Sweeping new laws allowing up to five year’s jail time for people who spit or throw bodily materials at police officers or emergency service workers in South Australia are not based on medical evidence.


ASHM Acting CEO Scott McGill expressed concern that the proposed legislation conflates different extremes of offending (including spitting and the throwing of urine and faeces) and treats them as identical risks in the transmission of viruses.


“Any law that criminalises the act of spitting as equivalent to deliberate exposure to other human biological materials is not based in medical evidence,” McGill said.


Media reports on spitting incidents often focus on fear about the transmission of HIV and other blood-borne viruses (BBVs), fears that are not grounded in evidence.


Dr Sam Elliott, an Adelaide-based HIV and Hepatitis specialist GP and ASHM Board Member advised that BBVs are not transmitted by spitting.


“While spitting at a police officer or emergency service worker is a deeply offensive act, the medical reality is that the risk of BBV transmission in this manner is not common,” Dr Elliott said.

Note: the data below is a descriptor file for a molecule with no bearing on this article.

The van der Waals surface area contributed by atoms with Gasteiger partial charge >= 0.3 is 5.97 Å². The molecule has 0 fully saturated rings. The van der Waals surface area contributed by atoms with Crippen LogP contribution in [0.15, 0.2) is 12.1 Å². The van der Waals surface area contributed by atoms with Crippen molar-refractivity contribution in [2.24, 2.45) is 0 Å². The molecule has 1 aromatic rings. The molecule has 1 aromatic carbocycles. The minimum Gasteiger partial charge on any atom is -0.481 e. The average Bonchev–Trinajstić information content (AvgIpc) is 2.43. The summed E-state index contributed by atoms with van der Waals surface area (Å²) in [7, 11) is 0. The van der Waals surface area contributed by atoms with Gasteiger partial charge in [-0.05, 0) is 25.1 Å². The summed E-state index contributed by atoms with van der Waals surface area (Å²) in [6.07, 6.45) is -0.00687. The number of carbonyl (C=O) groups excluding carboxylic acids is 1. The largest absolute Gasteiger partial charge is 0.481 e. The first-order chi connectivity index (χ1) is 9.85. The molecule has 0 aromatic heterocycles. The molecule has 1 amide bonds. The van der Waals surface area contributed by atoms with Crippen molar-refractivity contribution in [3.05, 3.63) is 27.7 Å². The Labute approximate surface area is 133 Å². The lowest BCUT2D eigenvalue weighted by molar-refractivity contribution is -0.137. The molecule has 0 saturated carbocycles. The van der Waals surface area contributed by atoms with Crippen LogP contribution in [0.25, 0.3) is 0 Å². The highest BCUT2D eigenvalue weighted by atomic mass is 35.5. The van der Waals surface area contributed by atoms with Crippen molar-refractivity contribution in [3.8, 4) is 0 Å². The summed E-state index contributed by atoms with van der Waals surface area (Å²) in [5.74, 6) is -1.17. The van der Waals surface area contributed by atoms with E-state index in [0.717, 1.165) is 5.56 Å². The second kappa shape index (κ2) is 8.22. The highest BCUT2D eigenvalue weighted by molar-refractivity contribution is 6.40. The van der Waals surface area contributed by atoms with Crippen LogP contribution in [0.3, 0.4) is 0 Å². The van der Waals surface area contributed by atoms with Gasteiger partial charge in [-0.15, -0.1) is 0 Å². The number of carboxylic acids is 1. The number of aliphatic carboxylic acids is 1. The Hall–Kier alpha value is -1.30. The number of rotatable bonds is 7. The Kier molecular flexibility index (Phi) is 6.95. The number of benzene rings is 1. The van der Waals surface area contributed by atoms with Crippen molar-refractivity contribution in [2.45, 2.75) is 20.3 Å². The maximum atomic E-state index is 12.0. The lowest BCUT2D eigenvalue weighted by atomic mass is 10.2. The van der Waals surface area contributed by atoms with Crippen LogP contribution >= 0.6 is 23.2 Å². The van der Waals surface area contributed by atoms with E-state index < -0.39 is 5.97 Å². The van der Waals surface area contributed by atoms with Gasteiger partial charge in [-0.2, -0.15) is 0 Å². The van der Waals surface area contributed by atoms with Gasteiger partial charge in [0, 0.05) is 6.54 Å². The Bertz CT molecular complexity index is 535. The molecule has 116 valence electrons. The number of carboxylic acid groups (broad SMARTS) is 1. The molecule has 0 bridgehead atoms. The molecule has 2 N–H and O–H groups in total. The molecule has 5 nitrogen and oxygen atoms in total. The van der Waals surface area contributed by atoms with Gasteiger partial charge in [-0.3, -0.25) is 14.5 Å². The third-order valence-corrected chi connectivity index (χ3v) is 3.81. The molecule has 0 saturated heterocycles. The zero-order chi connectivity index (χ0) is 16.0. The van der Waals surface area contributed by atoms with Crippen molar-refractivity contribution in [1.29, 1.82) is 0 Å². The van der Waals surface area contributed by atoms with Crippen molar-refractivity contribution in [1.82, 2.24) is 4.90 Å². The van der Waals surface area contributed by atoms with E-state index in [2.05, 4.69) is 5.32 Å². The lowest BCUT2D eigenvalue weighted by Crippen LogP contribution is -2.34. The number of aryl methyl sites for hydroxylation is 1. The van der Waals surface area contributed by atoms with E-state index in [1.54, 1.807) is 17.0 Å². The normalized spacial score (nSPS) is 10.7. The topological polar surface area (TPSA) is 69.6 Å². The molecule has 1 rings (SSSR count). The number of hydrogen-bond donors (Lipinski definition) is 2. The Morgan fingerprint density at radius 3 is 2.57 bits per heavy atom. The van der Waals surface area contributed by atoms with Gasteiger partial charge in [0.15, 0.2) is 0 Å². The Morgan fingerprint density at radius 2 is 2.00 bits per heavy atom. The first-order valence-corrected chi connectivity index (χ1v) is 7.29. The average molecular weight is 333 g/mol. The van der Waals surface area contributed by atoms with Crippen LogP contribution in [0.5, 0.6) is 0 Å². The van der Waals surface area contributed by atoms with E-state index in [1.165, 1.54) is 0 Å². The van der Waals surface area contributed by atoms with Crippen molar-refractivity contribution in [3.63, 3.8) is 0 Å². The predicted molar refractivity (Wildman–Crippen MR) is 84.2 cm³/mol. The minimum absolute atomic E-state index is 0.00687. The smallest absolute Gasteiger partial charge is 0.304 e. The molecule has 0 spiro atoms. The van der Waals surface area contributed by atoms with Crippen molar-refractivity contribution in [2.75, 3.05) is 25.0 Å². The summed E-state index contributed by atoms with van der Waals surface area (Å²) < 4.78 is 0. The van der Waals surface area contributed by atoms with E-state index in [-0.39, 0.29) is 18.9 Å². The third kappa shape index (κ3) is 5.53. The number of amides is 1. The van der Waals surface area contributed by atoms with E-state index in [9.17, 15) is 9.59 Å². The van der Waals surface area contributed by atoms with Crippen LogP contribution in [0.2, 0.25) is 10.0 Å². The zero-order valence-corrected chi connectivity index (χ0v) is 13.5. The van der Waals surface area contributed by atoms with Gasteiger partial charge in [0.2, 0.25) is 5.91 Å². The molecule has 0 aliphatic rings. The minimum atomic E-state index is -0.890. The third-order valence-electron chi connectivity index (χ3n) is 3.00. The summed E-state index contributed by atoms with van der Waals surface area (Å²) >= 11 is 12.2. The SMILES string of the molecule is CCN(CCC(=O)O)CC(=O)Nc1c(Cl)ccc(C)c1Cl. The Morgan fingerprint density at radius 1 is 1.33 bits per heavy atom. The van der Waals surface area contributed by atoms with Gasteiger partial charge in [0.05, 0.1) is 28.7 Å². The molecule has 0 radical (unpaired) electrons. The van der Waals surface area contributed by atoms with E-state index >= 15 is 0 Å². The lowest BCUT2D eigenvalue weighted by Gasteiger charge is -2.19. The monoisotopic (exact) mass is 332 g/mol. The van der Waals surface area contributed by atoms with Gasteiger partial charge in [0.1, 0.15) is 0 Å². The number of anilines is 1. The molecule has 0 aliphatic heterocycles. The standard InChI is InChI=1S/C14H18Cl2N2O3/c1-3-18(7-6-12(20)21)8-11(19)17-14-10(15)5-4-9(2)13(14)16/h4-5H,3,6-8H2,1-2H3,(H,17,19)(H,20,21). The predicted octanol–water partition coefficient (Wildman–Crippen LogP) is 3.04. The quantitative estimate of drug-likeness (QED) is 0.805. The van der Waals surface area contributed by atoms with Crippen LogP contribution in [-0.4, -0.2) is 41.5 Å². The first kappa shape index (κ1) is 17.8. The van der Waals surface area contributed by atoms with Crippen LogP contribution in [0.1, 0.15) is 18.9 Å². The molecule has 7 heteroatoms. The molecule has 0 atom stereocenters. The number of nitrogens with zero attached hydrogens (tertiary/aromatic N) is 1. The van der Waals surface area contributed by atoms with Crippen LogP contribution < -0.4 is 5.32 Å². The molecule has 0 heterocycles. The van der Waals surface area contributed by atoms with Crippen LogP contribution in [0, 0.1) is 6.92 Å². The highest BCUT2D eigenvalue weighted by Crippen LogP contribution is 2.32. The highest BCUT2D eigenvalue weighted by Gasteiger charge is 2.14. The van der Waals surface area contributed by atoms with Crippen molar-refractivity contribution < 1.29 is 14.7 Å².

“Misinformation about how these viruses are transmitted compounds stigma and constrains the ability of health services to target and engage people at risk. Medical evidence in media reports and clarity in legislative response to this issue is vital.”


McGill urged that policy should be based on clinical evidence, rather than common myths about how viruses are transmitted.


“Perpetuating these only heighten anxiety about the possibility of contracting viruses, and misrepresent the risks involved,” McGill said.


ASHM is available to provide clinical guidance to media and policymakers on the realistic risk of viral transmission to police and emergency workers.


The ASHM resource on Emergency Service Workers and Blood-Borne Viruses is available online – click here.